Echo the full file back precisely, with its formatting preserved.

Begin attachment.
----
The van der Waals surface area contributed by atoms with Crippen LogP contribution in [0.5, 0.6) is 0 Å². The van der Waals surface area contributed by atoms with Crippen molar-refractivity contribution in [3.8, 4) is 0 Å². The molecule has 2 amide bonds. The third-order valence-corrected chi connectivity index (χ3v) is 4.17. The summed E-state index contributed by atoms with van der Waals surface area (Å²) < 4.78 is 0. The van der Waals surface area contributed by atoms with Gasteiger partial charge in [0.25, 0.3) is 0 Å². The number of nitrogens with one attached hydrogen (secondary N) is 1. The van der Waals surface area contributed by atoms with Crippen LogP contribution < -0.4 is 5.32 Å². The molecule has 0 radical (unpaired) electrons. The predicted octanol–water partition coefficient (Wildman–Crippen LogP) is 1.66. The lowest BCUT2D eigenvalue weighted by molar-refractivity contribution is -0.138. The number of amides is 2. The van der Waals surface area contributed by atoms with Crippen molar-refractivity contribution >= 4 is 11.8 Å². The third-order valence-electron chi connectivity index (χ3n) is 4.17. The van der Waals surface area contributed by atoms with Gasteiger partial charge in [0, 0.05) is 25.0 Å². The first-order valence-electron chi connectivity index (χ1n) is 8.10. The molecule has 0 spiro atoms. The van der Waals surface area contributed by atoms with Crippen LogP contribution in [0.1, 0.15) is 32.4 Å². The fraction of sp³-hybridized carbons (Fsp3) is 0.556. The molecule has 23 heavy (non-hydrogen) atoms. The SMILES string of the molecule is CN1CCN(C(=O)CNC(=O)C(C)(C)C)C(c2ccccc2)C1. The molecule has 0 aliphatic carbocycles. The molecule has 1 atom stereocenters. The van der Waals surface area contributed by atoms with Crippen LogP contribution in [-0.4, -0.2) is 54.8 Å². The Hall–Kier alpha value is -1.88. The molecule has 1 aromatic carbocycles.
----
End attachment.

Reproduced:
The van der Waals surface area contributed by atoms with Crippen LogP contribution in [0.5, 0.6) is 0 Å². The van der Waals surface area contributed by atoms with Crippen molar-refractivity contribution in [3.8, 4) is 0 Å². The molecule has 2 amide bonds. The third-order valence-corrected chi connectivity index (χ3v) is 4.17. The summed E-state index contributed by atoms with van der Waals surface area (Å²) < 4.78 is 0. The van der Waals surface area contributed by atoms with Gasteiger partial charge in [0.25, 0.3) is 0 Å². The number of nitrogens with one attached hydrogen (secondary N) is 1. The van der Waals surface area contributed by atoms with Crippen LogP contribution < -0.4 is 5.32 Å². The molecule has 0 radical (unpaired) electrons. The predicted octanol–water partition coefficient (Wildman–Crippen LogP) is 1.66. The lowest BCUT2D eigenvalue weighted by molar-refractivity contribution is -0.138. The number of amides is 2. The van der Waals surface area contributed by atoms with Crippen molar-refractivity contribution >= 4 is 11.8 Å². The third-order valence-electron chi connectivity index (χ3n) is 4.17. The van der Waals surface area contributed by atoms with Gasteiger partial charge in [0, 0.05) is 25.0 Å². The first-order valence-electron chi connectivity index (χ1n) is 8.10. The molecule has 0 spiro atoms. The van der Waals surface area contributed by atoms with Crippen LogP contribution in [0.1, 0.15) is 32.4 Å². The fraction of sp³-hybridized carbons (Fsp3) is 0.556. The molecule has 23 heavy (non-hydrogen) atoms. The SMILES string of the molecule is CN1CCN(C(=O)CNC(=O)C(C)(C)C)C(c2ccccc2)C1. The molecule has 0 aliphatic carbocycles. The molecule has 1 atom stereocenters. The van der Waals surface area contributed by atoms with Crippen LogP contribution in [-0.4, -0.2) is 54.8 Å². The Hall–Kier alpha value is -1.88. The molecule has 1 aromatic carbocycles.